Bank for International Settlements
The BIS carries out its work through its meetings programmes and through the Basel Process – hosting international groups pursuing global financial stability and facilitating their interaction. It provides banking services, but only to central banks and it is based in Basel, with representative offices in Hong Kong and Mexico City. The BIS was established in 1930 by an agreement between Germany, France, the United Kingdom, Japan, the United States. It opened its doors in Basel, Switzerland on 17 May 1930, the need to establish a dedicated institution for this purpose was suggested in 1929 by the Young Committee, and was agreed to in August of that year at a conference at The Hague. A charter for the bank was drafted at the International Bankers Conference at Baden-Baden in November, according to the charter, shares in the bank could be held by individuals and non-governmental entities. The BIS was constituted as having corporate existence in Switzerland on the basis of an agreement with Switzerland acting as headquarters state for the bank and it enjoyed certain immunities in the contracting states.
The BIS’s original task of facilitating World War I reparation payments quickly became obsolete, reparation payments were first suspended and abolished altogether. Instead, the BIS focused on its second statutory task, i. e. fostering the cooperation between its member central banks and it acted as a meeting forum for central banks and provided banking facilities to them. For instance, in the late 1930s, the BIS was instrumental in helping continental European central banks shipping out part of their reserves to London. At the same time, the BIS fell under the spell of the appeasement illusion, however, as the war dragged on evidence mounted that the BIS conducted operations that were helpful to the Germans. Also, throughout the war, the BIS accepted gold from the German Reichsbank in payment for prewar obligations linked to the Young Plan and this in spite of repeated Allied warnings not to accept gold or other assets from Nazi Germany. It transpired that much of gold had been looted by the Germans from the central banks in occupied territories.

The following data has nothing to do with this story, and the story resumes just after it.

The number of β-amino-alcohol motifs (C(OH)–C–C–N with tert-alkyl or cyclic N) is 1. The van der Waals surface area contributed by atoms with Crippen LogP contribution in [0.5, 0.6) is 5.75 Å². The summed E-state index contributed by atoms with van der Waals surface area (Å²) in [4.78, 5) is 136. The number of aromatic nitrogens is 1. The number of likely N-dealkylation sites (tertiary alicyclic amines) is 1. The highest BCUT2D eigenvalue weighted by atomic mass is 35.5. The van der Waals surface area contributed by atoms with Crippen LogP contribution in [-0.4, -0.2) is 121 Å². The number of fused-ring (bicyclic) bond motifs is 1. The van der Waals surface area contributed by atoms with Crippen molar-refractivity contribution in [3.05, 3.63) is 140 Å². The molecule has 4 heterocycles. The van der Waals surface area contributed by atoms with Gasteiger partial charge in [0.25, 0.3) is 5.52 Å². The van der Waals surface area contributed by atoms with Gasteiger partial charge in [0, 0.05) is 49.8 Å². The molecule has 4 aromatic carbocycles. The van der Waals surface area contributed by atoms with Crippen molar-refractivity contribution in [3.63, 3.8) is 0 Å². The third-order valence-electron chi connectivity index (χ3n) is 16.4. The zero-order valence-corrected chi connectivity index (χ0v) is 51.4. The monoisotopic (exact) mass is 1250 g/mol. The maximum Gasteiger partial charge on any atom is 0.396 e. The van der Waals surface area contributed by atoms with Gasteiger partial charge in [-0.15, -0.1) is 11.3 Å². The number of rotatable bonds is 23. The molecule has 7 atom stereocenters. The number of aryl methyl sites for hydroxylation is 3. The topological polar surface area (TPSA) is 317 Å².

Some of this remelted gold included gold rings and other items from labor, operations conducted by the BIS were viewed with increasing suspicion from London and Washington. H. The 1944 Bretton Woods Conference recommended the liquidation of the Bank for International Settlements at the earliest possible moment and this resulted in the BIS being the subject of a disagreement between the U. S. and British delegations. The liquidation of the bank was supported by other European delegates, as well as the United States, but opposed by John Maynard Keynes, head of the British delegation. Fearing that the BIS would be dissolved, Keynes went to Morgenthau hoping to prevent the dissolution, or have it postponed, the liquidation of the bank was never actually undertaken. In April 1945, the new U. S. president Harry S. Truman and the British government suspended the dissolution, after the Second World War, the BIS retained an outspoken European focus. It acted as Agent for the European Payments Union, an intra-European clearing arrangement designed to help the European countries in restoring currency convertibility and free, multilateral trade
International Standard Book Number
The International Standard Book Number is a unique numeric commercial book identifier. An ISBN is assigned to each edition and variation of a book, for example, an e-book, a paperback and a hardcover edition of the same book would each have a different ISBN. The ISBN is 13 digits long if assigned on or after 1 January 2007, the method of assigning an ISBN is nation-based and varies from country to country, often depending on how large the publishing industry is within a country. The initial ISBN configuration of recognition was generated in 1967 based upon the 9-digit Standard Book Numbering created in 1966, the 10-digit ISBN format was developed by the International Organization for Standardization and was published in 1970 as international standard ISO2108. Occasionally, a book may appear without a printed ISBN if it is printed privately or the author does not follow the usual ISBN procedure, this can be rectified later. Another identifier, the International Standard Serial Number, identifies periodical publications such as magazines, the ISBN configuration of recognition was generated in 1967 in the United Kingdom by David Whitaker and in 1968 in the US by Emery Koltay.